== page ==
Tuesday, 8 March 2011

Look it's Real

Look at all these theologians gathering in one place:

Marilyn McCord Adams (University of North Carolina)
Rex Ambler (University of Birmingham)
Paul Badham (University of Wales)
Gavin D’ Costa (University of Bristol)
Stephen T. Davis (Claremont McKenna College).
Chester Gillis (Georgetown University)
Ursula King (University of Bristol)
Paul Knitter (Union Theological Seminary)
Julius Lipner (University of Cambridge)
Timothy Musgrove (TextDigger Inc. California)
Yujin Nagasawa (University of Birmingham)
George Newlands (University of Glasgow)
Alan Race (St. Philips Centre Leicester)
Perry Schmidt-Leukel (University of Münster)
Anastasia Scrutton ( University of Durham)
Mary Ann Stenger (University of Louisville)
Sharada Sugirtharajah (University of Birmingham)
Geoff Teece (University of Birmingham)
Zhicheng Wang (Zhejiang University)
Keith Ward (Heythrop College)

It is a bit late to book now, but they can be seen and heard for £30 or £20 concessions in one place, the Orchard Learning Resource Centre, University of Birmingham, Selly Oak Campus, Hamilton Drive, Weoley Park Road B29 6QW, starting at 09:29 Thursday 10th March until Friday 11th March, 2011. They will all be talking about John Hick, who has a universalist and unitarian (small us) view of all the religions together, all pointing to one Real. The contact person has been Dr. Helen Ingram at 0121 415 8332 or email: h.ingram@bham.ac.uk. The start time presumably means overnight accommodation before and afterwards, so that will bump up the spending.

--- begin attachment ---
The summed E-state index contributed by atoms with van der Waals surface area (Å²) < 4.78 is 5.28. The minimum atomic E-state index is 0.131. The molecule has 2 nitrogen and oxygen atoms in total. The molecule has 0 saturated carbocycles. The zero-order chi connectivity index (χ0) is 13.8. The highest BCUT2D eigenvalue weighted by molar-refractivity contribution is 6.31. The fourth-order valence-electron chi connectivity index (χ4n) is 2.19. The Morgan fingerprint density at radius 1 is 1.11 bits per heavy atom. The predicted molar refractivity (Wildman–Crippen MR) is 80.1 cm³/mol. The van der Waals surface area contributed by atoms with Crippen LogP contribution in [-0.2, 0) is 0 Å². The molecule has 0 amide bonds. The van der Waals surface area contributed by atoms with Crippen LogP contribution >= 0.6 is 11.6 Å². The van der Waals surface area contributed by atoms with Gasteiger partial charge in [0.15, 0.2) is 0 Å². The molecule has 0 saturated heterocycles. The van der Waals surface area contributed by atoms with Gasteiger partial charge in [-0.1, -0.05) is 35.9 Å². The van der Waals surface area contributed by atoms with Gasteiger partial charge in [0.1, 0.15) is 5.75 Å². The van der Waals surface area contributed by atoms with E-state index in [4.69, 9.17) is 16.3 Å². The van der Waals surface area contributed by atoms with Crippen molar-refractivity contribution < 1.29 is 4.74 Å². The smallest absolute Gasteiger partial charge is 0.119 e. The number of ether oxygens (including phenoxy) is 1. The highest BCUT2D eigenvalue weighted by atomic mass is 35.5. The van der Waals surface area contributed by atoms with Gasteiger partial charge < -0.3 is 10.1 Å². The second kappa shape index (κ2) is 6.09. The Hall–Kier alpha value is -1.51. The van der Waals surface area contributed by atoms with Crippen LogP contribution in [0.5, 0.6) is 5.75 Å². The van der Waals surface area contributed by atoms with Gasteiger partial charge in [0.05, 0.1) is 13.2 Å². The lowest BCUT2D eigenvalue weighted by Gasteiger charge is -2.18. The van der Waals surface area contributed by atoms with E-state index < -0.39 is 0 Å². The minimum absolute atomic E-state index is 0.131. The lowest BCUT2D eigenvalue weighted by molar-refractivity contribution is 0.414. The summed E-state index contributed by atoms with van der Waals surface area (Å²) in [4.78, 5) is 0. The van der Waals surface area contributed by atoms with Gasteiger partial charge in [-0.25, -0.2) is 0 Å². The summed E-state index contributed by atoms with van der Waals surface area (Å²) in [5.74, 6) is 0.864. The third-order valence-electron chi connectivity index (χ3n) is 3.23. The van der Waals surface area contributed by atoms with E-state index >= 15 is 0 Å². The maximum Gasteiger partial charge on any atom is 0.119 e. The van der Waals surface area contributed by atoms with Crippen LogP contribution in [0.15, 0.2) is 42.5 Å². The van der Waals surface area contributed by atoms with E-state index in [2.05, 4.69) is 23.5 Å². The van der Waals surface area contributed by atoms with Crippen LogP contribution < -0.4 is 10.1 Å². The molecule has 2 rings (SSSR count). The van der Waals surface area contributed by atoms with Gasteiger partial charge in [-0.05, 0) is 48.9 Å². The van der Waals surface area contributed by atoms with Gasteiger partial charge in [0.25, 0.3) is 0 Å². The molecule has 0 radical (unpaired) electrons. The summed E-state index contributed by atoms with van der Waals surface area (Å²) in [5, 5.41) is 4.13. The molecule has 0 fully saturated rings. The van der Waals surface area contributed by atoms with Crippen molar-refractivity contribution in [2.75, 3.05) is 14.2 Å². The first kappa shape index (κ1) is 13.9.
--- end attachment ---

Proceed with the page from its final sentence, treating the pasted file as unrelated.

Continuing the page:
Not to worry about the cost and having had to have booked, because the papers presented at the Symposium will be published as a volume of essays by Palgrave Macmillan in honour of Professor John Hick (edited by Sharada Sugirtharajah).

I like John Hick and did meet him once, but I don't agree with him. I consider that religions are their own languages and to place them under a supreme 'Real' does violence to their own self-sufficiency. Buddhism does not have a 'real' that equates to a theistic God, for example, and nor is the God of Islam that is high and dry in totality equivalent to the self-limiting God of Christianity, either via its deity on earth or its transmission through Greek culture. I can be a critic of that which I know, but I can't join it to something else.

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